By Rev. David Moffat

“Assuredly, I say to you, unless you are converted and become as little children, you will by no means enter the kingdom of heaven. … But whoever causes one of these little ones who believe in me to sin, it would be better for him if a millstone were hung around his neck, and he were drowned in the depth of the sea.” (Matthew 18:3 & 6)

I don’t often watch the current affairs programmes commonly shown on Australian television. I don’t like the blood sport journalism that is all too common on such programmes. But a few weeks ago, I happened to turn the television on at the right time, and become interested in the interview being broadcast – a convicted paedophile, who claimed to have healed himself. His claim was that through a mix of meditation and religion, he no longer felt the desire to defile children.

Why does society reserve its most bitter anger and hatred towards the paedophile? It is allied to our idea of innocence. We rightly sense that innocence ought to be protected and valued. We instinctively recognise that only great evil can be so unaffected by innocence as to desire its destruction or corruption. Children manifest innocence in an external, visible way. That anyone can seek to harm them seems heinous – and so it is. Our reaction is, naturally, that such evil be eradicated. Many people would happily follow our Lord’s words literally, to hang a millstone around the offender’s neck and drown him in the depth of the sea.

What is “innocence”? When we say someone is “innocent” we typically mean that they are not guilty of committing a crime. This is an historical definition, taking one’s past into account. It is impossible to live up to. No one is “innocent” under that definition – everyone has, at one time or another, committed a sin. But there is another definition: the state of innocence in the present, in other words, a condition in which committing a crime or a sin is fundamentally against our present nature. We may well experience the opportunity, but would not even consider or entertain the idea. This is true innocence, an innocence in which we allow the Lord to hold us back from sin. Now, children exhibit this innocence, but only in an external way, as I have said. They are innocent, more because the idea does not present itself to the mind. In their hearts and minds, children can still be self-centred and worldly-focussed. Such innocence, which has no basis in the heart of the individual, is easily lost. But true innocence radiates out of the heart of the spiritually mature person, and cannot be corrupted in the same way. It is grounded in who we are. So it is possible to be guilty as we look at the past and yet innocent in the present. It’s just as well, or else none of us could aspire to innocence. This is a potential the Lord guards within each one of us.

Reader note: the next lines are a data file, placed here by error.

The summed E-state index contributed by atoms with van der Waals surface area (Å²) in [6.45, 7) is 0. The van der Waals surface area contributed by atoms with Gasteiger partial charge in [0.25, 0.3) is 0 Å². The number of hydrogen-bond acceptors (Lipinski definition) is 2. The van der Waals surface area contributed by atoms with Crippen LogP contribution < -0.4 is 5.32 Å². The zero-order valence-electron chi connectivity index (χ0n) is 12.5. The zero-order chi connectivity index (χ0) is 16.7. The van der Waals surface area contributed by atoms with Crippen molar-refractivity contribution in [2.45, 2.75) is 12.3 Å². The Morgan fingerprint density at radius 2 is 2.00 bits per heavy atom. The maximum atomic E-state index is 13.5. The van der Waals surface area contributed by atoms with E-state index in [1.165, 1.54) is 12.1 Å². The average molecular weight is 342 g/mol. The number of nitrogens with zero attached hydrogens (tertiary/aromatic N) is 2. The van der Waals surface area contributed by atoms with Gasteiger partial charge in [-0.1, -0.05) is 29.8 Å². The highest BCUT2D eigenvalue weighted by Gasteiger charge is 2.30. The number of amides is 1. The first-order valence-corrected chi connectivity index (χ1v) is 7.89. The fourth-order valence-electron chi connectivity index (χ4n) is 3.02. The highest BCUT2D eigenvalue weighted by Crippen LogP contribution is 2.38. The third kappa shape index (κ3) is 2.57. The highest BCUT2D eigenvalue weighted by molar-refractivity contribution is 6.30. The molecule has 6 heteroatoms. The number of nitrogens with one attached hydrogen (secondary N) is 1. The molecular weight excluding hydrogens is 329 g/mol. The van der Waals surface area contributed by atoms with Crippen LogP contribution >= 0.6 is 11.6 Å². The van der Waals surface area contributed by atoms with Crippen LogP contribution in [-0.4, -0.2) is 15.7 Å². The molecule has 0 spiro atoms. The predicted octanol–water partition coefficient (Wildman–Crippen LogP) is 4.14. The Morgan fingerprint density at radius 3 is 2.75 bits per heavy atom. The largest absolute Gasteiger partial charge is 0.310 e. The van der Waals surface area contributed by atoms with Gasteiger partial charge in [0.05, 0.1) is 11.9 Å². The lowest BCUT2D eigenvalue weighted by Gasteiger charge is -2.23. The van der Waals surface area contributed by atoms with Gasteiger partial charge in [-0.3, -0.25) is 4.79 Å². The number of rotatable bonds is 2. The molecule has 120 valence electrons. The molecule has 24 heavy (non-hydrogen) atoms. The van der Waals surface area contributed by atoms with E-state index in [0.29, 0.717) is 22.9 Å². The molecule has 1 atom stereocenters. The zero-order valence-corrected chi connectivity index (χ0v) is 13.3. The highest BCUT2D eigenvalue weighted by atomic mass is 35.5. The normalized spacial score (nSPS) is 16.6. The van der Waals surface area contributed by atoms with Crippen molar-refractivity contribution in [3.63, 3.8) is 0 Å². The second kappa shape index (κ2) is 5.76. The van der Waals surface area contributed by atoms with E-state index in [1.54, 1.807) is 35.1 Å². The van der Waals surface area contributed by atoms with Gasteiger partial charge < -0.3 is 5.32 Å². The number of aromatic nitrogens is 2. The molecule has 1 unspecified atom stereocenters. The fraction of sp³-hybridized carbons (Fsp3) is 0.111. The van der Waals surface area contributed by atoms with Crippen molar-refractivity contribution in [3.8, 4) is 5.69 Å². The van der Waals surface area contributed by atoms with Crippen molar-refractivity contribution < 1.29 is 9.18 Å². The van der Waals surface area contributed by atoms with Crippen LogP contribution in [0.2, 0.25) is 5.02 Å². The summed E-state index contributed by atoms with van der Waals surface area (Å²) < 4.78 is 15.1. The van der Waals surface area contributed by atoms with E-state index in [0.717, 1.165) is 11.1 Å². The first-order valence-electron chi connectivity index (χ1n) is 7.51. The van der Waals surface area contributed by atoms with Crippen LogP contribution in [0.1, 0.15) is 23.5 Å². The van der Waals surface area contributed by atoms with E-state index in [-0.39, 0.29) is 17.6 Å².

But there is more to innocence than first meets the eye. It’s not just a nice quality to have. Innocence is quite literally our saving grace. “…unless you are converted and become as little children, you will by no means enter the kingdom of heaven.” “… innocence constitutes that essentially human quality; indeed innocence is, so to speak, the basic attitude into which love and charity from the Lord can enter.” (Arcana Caelestia 4797.2) At a counselling workshop a few weeks ago, I was intrigued to learn about scientific evidence of such a claim.

In the 1950s, Harry Harlow set out to test Sigmund Freud’s theory of attachment – that our affection for others stems primarily from the satisfaction of bodily needs. In order to do this, he took young monkeys from their mothers and put them in cages with two surrogate mothers. One was an austere wire frame containing a milk bottle, the other a terry-towelling imitation of a monkey. The monkeys grew attached to the terry-towelling mother, challenging Freud’s idea. But after many months of similar trials, Harlow discovered that his monkeys had become mentally scarred. Returned to a colony of other monkeys, they became isolated and withdrawn and were rejected by the other “normal” monkeys. They were unable to establish and maintain relationships with the others in their colony and were unable to parent babies of their own.

Was it possible to reverse this damage? Yes. Harlow found that the “cure” was to place young monkeys with these older isolates. These younger monkeys had not been socialised to reject the strange behaviour of the isolated monkeys. To them, the isolates were merely another group of monkeys, with whom they wanted to play, and no amount of antisocial behaviour was going to put them off. Eventually the psychologically scarred monkeys gave up trying to drive the young ones away, and the result was that the younger monkeys socialised the older ones to the extent that they could be returned safely to the larger colony, functioning normally and accepted by the others.